In re-entering the infant seat market, Britax has done a nice job with the Chaperone. My 7 month old has been using the Chaperone periodically for the past 6 weeks (don’t worry – he’s not unrestrained the rest of the time – just using his Chicco Key Fit 30) and overall, we both like the seat. Some initial impressions about the seat appeared in an earlier blog entry.  Here’s my thoughts after using it with a “real, live baby.”

My infant was well beyond the height and weight range for the infant insert, so I did not have an opportunity to try it out. My only comment is that I wish Britax put its name on the foam or some other marking so that when it gets separated from the rest of the seat (or my kids find it and start using it as a football), I remember what it is for. It is a pretty ordinary-looking piece of foam.

On to my use of the seat:

Installation and the Base:

The Chaperone lockoff

The Chaperone lockoff

I installed the seat using LATCH on the captain’s chair in my minivan. The LATCH install is quick and easy. I also love that the “tail” from the LATCH strap can be snapped into the lockoff on the base. It is very convenient for keeping the strap out of the way.

It is relatively simple to adjust the recline on the base. Unfortunately, there is not a level indicator on the base itself, just on the carrier, so I got some extra experience installing the base as I reinstalled it multiple times to achieve the correct angle. A level indicator on the base would be a nice addition, especially for a seat in the Chaperone’s price range. The indicator on the carrier, however, is great and very easy to use. It also is helpful because by visually looking at the seat, it looks very upright even when it is perfectly angled.

My biggest complaint about the installation is that the seat/base take up a lot of space – presumably because of the anti-rebound bar.  When installing the Chaperone where I otherwise have a Chicco Key Fit 30, I need to move my front seat forward in order for the Chaperone to fit. For normal driving, this is fine, but when I have a passenger in the front seat, it is not ideal.

Although it causes the base to take up more space, the anti-rebound bar definitely lends some stability to the base and helps prevent the seat from cocooning into the seatback.  It’s hard to say whether or not that is a good thing as I have not seen data showing that rebound is a bad thing.

I also have had some difficulty removing the carrier from the base – most likely because I am vertically challenged!  The carrier (when it contains my 18 pound son) seems to stick in the base. It also is very high because the base angles up, which is difficult for 5 foot me.

The Carrier:

The carrier is well padded and appears to be comfortable for my infant. I agree with CPSDarren’s comment that the strap for the instruction manual is too short. I have not had any problems with harness straps twisting and they buckle and tighten very easily.  I do find it hard to reach the lever to loosen the straps. The way the cover is designed, including the padding, somewhat buries the lever. I tend to loosen and tighten the straps with each use, so this is a little bit annoying.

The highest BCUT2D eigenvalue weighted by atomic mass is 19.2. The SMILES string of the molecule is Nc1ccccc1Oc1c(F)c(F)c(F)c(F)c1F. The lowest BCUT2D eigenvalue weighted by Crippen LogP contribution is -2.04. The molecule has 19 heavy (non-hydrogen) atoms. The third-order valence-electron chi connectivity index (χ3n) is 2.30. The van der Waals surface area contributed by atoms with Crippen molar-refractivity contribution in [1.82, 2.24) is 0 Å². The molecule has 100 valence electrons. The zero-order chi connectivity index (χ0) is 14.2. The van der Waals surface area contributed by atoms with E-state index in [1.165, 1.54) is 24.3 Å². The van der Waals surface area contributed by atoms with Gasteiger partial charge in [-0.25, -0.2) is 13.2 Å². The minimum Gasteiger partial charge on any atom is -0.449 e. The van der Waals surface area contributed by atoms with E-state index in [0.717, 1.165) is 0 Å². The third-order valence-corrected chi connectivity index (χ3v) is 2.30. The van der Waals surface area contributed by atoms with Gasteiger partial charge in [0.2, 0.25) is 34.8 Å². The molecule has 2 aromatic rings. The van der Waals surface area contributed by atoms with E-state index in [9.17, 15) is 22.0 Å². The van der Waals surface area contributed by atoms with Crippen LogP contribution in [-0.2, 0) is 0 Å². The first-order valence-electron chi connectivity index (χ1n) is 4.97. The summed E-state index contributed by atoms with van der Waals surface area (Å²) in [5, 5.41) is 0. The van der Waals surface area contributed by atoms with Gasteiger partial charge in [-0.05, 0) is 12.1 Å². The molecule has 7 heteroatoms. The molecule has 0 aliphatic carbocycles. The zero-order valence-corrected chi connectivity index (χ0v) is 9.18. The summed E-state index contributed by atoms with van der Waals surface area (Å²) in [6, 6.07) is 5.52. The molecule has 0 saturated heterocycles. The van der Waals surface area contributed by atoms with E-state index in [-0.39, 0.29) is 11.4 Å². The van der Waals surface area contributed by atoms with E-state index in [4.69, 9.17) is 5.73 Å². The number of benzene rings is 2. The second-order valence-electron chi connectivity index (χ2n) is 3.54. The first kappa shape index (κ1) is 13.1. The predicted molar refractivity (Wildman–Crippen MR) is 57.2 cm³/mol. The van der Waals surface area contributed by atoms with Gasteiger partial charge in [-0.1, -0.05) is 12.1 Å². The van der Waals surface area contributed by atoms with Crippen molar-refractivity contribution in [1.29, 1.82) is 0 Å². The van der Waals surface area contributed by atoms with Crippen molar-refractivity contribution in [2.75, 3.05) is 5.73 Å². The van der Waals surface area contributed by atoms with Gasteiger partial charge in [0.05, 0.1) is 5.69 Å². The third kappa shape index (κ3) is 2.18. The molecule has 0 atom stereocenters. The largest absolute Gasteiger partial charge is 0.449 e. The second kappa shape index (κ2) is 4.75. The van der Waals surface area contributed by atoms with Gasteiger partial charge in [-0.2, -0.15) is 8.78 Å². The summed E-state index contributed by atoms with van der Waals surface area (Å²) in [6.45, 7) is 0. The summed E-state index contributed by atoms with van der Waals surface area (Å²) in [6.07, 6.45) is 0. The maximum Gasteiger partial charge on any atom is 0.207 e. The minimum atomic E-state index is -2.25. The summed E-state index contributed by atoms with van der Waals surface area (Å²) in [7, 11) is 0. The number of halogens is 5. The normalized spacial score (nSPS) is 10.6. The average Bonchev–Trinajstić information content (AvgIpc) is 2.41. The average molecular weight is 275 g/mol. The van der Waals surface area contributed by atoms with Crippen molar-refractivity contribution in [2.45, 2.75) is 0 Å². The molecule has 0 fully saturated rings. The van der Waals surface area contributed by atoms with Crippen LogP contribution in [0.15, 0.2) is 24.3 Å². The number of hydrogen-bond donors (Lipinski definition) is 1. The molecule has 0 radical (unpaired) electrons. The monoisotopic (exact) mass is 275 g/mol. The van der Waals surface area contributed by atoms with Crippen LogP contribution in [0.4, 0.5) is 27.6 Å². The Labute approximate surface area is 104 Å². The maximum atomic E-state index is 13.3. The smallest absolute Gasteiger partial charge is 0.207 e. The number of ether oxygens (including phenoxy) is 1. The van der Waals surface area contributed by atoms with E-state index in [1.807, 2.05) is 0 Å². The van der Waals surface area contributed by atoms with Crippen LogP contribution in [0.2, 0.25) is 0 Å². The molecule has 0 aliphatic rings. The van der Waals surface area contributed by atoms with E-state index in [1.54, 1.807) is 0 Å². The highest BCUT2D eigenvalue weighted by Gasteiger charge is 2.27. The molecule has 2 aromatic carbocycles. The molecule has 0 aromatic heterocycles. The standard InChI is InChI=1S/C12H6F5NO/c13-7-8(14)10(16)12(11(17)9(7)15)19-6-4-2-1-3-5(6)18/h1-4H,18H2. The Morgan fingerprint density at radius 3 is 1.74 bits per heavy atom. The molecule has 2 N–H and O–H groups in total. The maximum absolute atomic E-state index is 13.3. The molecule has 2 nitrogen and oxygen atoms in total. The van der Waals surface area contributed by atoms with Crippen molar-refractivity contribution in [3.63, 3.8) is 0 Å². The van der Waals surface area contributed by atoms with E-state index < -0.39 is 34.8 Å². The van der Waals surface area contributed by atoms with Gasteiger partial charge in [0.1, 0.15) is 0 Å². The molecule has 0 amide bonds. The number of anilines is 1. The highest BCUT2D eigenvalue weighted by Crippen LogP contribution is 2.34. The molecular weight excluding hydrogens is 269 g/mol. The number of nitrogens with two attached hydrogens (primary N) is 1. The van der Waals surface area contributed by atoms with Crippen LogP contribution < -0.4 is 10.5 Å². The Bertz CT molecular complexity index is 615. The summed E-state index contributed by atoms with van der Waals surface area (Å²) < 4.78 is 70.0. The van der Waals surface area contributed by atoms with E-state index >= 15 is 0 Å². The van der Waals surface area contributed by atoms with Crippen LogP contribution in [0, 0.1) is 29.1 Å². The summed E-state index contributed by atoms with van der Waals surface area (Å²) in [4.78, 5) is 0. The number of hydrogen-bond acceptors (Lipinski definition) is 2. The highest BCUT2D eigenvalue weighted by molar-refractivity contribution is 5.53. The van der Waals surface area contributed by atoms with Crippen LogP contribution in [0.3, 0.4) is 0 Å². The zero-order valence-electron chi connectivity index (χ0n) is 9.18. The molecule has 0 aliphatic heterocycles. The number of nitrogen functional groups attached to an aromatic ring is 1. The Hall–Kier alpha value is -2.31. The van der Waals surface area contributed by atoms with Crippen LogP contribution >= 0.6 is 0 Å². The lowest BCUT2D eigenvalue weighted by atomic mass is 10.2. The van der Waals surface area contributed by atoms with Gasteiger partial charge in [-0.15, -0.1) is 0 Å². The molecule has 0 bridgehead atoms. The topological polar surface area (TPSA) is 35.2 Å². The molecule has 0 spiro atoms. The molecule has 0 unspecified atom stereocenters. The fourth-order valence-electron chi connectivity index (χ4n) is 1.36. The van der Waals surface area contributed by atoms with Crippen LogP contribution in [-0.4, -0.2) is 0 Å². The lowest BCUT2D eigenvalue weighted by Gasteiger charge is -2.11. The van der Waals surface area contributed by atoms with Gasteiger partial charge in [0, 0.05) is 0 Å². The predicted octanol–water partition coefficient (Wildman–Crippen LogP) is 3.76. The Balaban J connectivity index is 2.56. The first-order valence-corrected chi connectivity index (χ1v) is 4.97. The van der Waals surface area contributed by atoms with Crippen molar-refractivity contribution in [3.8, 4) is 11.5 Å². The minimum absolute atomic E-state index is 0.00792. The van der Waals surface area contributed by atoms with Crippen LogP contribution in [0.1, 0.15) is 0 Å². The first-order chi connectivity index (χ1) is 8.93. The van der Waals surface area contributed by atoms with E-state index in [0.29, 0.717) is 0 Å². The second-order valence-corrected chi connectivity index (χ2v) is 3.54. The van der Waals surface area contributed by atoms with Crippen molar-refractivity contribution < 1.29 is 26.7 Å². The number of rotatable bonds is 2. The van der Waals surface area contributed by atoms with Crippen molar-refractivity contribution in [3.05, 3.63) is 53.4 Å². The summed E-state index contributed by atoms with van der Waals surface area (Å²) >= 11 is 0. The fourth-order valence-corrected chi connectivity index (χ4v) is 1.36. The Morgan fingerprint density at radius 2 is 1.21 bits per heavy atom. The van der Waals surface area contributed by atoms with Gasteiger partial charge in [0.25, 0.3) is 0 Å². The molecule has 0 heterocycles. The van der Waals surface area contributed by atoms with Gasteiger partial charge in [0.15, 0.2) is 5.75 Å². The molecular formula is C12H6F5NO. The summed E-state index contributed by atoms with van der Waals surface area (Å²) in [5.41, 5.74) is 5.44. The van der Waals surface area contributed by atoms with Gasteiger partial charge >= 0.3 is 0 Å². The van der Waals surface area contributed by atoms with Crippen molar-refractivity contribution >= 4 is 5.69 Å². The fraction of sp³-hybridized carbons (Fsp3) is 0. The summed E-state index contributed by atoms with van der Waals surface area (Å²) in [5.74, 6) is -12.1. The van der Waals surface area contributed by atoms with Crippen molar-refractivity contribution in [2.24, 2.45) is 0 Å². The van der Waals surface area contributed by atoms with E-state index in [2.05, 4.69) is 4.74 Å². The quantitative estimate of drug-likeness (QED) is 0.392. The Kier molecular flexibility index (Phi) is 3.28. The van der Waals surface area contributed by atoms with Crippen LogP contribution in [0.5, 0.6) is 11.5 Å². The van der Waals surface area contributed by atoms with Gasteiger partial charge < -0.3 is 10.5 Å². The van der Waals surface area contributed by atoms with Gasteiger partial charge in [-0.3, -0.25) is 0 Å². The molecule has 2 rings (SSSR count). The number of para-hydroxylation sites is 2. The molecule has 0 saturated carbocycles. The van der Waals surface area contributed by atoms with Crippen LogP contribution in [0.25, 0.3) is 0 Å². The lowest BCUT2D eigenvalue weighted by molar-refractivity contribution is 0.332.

DS sitting cozy in the Chaperon

DS sitting cozy in the Chaperone

The carrier is somewhat narrower than some of the other 30 pound seats on the market. As I mentioned, my son otherwise rides in a Key Fit 30 and that seat is wider. The Chaperone is not necessarily better for a 3 across, however, because while the carrier shell is narrower, the handle is wider so that at its widest, it is not significantly narrower than other seats (both the KF and the Chaperone work in a 3 across in DH’s car). The size/shape of the handle also makes the seat a little bit awkward to carry – DH, who does not pay much attention to seats other than to make sure that they are in his car when necessary, does not like to carry it.

The Chaperone also has additional side-impact protection (similar to the Britax Boulevard and other Britax convertible seats with “wings”).  While there are no government standards for side-impact protection, given the dangerous nature of those impacts, in my mind, the more protection, the better.

The canopy on the carrier is great. It is significantly larger than most seats that I have tried. When it is being used, it stays up with no problem. It does not rest well behind the seat, however, so when it is not being used, it often gets in the way. I am constantly moving it from under the bottom of the seat so that I can snap the carrier into the base.

The cover is well padded and comfortable (I assume – DS seems happy in it). Because it is a little narrower and DS is a bigger infant at this point, he seems to be warmer when sitting in the Chaperone than in a larger/wider seat. The cover and padding are fairly easy to remove and reassemble when necessary and it washes well.

Overall Impressions:

Overall, I think that the Chaperone is a solid choice for an infant seat. It should last most kids until they are at least 8 months old, although many kids will last much longer (even if they get too heavy for you to want to carry them around in the carrier). It also is a nice seat for an older infant because it does not have a significant recline. Because of the space it takes front to back, and the size of the handle, however, I would definitely “try before you buy” if trying to fit it into a smaller space.